Mariners’ Michael Arroyo Lives Up To Billing This Spring

When the Mariners signed shortstop Michael Arroyo out of Colombia in January 2022, they believed he was one of the more advanced pure hitters in that year’s international class.

Arroyo certainly has lived up to that billing so far.

The 18-year-old righthanded hitter compiled a standout pro debut in the Dominican Summer League last season, batting .314/.457/.484 with four home runs in 50 games. He totaled nearly as many walks (27) as strikeouts (33).

He then continued to impress with a strong performance at minor league camp this spring.

“He stood out to everybody,” Mariners assistant general manager Andy McKay said. “He just showed really impressively on both sides of the baseball.”

With elite plate discipline and an exceptional feel for the strike zone, Arroyo has a particularly mature approach for his age. And with quick hands and a compact swing, he excels at producing consistent contact.

“It’s the presence in the batter’s box—the calmness, the confidence, how slow it is for him at such a young age,” McKay said.

After signing with the Mariners for $1.375 million, Arroyo put his advanced approach and hitting prowess on full display in the DSL last year. Yet perhaps even more impressive was Arroyo’s ability to replicate those traits against a higher level of competition in Arizona this spring.

“For him to walk into that environment and maintain that level of presence and confidence was great to see,” McKay said. “. . . It didn’t overwhelm him one bit.”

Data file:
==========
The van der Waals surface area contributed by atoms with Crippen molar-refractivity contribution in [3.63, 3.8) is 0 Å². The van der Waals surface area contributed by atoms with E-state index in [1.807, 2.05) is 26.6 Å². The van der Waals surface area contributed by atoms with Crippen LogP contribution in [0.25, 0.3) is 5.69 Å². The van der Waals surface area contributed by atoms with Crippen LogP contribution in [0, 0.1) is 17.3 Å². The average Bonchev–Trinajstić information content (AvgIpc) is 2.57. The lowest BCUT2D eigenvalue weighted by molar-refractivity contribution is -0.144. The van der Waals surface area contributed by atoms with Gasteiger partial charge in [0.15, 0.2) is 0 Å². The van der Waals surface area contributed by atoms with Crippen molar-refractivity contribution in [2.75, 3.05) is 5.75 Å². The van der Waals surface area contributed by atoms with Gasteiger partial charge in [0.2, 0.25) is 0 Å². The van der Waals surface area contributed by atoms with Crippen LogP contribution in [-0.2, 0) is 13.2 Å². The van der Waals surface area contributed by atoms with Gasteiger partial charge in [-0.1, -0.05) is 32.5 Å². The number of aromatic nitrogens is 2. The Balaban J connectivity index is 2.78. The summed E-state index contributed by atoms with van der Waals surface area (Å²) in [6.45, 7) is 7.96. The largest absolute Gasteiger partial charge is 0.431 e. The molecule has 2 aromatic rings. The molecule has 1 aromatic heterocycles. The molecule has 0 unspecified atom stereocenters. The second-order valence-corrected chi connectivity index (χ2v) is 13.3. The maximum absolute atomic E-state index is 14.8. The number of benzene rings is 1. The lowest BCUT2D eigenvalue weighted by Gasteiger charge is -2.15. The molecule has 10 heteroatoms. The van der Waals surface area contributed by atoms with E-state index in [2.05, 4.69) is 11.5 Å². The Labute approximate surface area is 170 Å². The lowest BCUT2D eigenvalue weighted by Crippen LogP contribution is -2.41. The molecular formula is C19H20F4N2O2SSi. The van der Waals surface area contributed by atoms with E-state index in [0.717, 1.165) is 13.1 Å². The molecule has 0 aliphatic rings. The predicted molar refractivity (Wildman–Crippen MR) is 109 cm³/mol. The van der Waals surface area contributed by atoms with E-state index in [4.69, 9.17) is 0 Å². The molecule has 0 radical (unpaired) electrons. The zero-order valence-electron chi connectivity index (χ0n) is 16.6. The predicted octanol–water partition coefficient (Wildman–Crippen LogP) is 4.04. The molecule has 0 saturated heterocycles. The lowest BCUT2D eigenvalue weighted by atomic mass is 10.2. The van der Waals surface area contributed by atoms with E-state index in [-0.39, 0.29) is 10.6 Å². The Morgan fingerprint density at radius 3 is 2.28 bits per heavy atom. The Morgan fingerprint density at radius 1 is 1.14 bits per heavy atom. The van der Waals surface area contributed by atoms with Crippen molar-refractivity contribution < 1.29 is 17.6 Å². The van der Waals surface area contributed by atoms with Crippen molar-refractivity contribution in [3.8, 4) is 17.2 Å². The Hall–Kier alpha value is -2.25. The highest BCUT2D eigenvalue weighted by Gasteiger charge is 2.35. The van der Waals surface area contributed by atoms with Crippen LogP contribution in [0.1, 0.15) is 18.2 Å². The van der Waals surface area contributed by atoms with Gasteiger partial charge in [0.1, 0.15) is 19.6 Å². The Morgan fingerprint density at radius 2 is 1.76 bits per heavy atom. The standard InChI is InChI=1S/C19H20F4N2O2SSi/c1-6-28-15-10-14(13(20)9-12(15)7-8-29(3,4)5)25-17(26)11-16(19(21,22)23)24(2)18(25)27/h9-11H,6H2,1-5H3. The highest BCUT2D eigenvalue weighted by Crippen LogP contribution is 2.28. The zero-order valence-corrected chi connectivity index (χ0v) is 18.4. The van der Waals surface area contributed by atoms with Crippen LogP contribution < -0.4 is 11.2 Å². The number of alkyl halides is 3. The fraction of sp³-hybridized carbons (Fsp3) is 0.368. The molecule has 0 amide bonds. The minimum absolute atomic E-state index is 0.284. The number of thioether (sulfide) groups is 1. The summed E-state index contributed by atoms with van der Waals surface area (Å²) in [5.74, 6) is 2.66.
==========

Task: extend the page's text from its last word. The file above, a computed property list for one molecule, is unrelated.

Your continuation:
Arroyo complements his hitting with average arm strength, average fielding and average speed.

Due to a stockpile of shortstops in the Mariners’ system, Arroyo could eventually move off the position. Last year, he played 27 games at shortstop, 11 at third base and seven at second base.

Arroyo began the year in extended spring training to prepare for the Arizona Complex League season in June.

“I don’t think there could be more excitement about him right now,” McKay said.


— It was an eventful spring for Mariners top prospect Harry Ford. The athletic 20-year-old catcher performed well in his first major league spring training, highlighted by a 2-for-4 showing at the plate in game action. He also starred for Great Britain in the World Baseball Classic, blasting two home runs and a double in four games.

“He was working in drills next to (big league catchers) Cal Raleigh and Tom Murphy, and he fit right in,” McKay said. “He earned some respect . . . And for him to step up the way he did in (the WBC) was just another huge growth moment for him.”

— The Mariners have a talented wave of pitching prospects in the upper levels of their system. Righthander Taylor Dollard opens the season at Triple-A Tacoma, while righthanders Bryce Miller, Emerson Hancock, Bryan Woo and Prelander Berroa start at Double-A Arkansas.



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